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Japan is plunged into chaos upon the appearance of a giant monster.

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Shin Godzilla movie full length review - Big monster mayhem

The legendary Toho Studios of Japan released its first film about Godzilla in 1954. Since then, it has made 28 Godzilla films apart from several other Kaiju related monster epics.

28 Godzilla films. Without a doubt, they are able to revive the monster from the depths of the radioactive waste and make a statement whenever they please. They are the authority when it comes to devastating monstrosity on screen. Directors Hideaki Anno and Shinji Higuchi embrace the uncanny elements of the older Godzilla films while introducing it in modern day Japan with contemporary issues in the foreground. The nuclear monster mostly wreaks havoc in the background as tense debates, discussions and bureaucratic processes add to the dramatic effect. 'Shin Godzilla' isn't a western production where millions are spent in detailing the look of the monster with little attention paid to a dramatic script that builds genuine tension. Remaining true to its roots, this movie's focus is the effect of its emergence on the citizens of Japan and the government's attempt to cope with the devastation.

A couple of mysterious incidents in Japanese waters results in theories and speculation that soon get confirmed when 'the creature' makes landfall. In a 'Cloverfield' like scene of absolute mayhem, the creature crawls through a city, destroying property in its path. Soon enough, the scientists discover that it is now able to stand on its hind legs and thus cover major distances. The government initiates mass evacuations and mobilizes its army and air force to take down Godzilla. The sea monster is now a fast evolving giant that grew 3 times its original size since its last spotting. This isn't a monster that has expressions and bodily movements that are aggressive. This monster is simply walking through a city being clueless, tearing it apart unintentionally. There is no emotion in this Godzilla which makes it all the more intimidating. The comical unblinking eyes might look like amateurish animatronics but the objective is clear. You are looking at a soulless creature that is unaware of its surroundings and is simply unstoppable. A capable team of government officials and scientists analyze data and take measures to prevent human casualties. The insanely high radiation levels indicate that Godzilla harbors a sort of nuclear fission within itself, resulting from the radioactive waste that created it in the first place. Much of the film's drama is generated in these task force rooms where they attempt to stop Godzilla from reaching Tokyo. The bureaucracy in government proceedings is mocked at while the predictably individualistic approach of the US is made blatantly obvious.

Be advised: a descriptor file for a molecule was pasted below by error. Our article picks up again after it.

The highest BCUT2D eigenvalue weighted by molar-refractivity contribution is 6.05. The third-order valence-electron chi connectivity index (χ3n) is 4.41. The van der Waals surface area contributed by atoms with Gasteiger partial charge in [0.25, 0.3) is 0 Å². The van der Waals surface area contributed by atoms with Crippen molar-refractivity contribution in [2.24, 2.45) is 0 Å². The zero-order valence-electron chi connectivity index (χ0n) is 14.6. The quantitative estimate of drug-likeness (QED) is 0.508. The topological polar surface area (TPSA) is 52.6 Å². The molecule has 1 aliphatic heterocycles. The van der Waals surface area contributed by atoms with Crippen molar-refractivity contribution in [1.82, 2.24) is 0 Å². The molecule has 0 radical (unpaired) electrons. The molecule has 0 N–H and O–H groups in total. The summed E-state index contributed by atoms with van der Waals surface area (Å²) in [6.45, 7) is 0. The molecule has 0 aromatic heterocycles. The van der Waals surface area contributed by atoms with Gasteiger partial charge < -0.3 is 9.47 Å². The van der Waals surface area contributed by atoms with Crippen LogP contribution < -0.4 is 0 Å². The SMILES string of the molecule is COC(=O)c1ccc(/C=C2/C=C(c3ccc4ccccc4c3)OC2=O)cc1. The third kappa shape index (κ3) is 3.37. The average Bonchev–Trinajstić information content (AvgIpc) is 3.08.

Japan's failure to stall Godzilla's progress towards Tokyo prompts US intervention and with its B-2 bombers, attacks the creature with brute force. For the first time, we see Godzilla shaken after an assault and it doesn't go well thereafter. Atomic rays are emitted from its mouth and fins that destroy everything around it with acute precision. This retaliation was a shocking revelation of its abilities and the depletion of its energy made it dormant for several days. This gave our main character, Rando Yaguchi, the Deputy Chief Cabinet secretary played by Hiroki Hasegawa, the essential time he needed to come up with a solution that would stall the monster from destroying Tokyo. Satomi Ishihara plays Kayoko Ann Patterson, an unconvincing special envoy who is supposed to be more American than Japanese. Their main objective now is to stop Godzilla by an alternate means that does not require the deployment of a nuclear warhead. With millions of lives at stake and just a matter of days till the creature becomes active again, a helpless Prime Minister and his competent task force will have to understand how Godzilla functions and through those findings, bring an end to the annihilation.

Shin Godzilla's visual effects nicely blend the old school technologies of animatronics and puppets with CGI and live action photography. While some audiences would find certain sequences incredulous, the directors achieve the desired result of showing an attack or execution of a logistical idea. Depicting the devastation in a vastly populated and congested urban area has infrastructural impact and they use those very elements to a convincing degree in their response. The drama in the situation rooms at times rambles on but showcases the contemporary challenges of a bureaucratic system and the shadows of a government's failure post major catastrophes. On the other hand, depriving the creature of any intelligence, emotion or awareness of its being makes it even more intimidating. It stumbles through an entire city at a slow but destructive pace with no clear objective. Yet, when it is attacked viciously, it evolves a lethal defense system. This Godzilla isn't well defined visually. It looks like a work-in-progress. It looks so unnatural that it resembles a monster in a true sense. It's even bigger, uglier and more destructive than 2014's Godzilla.

This is Japan's emphatic response to Hollywood, claiming its dominance over the monsters genre and setting the stage for more destruction on the big screen.

- 8.778 on a scale of 1-10.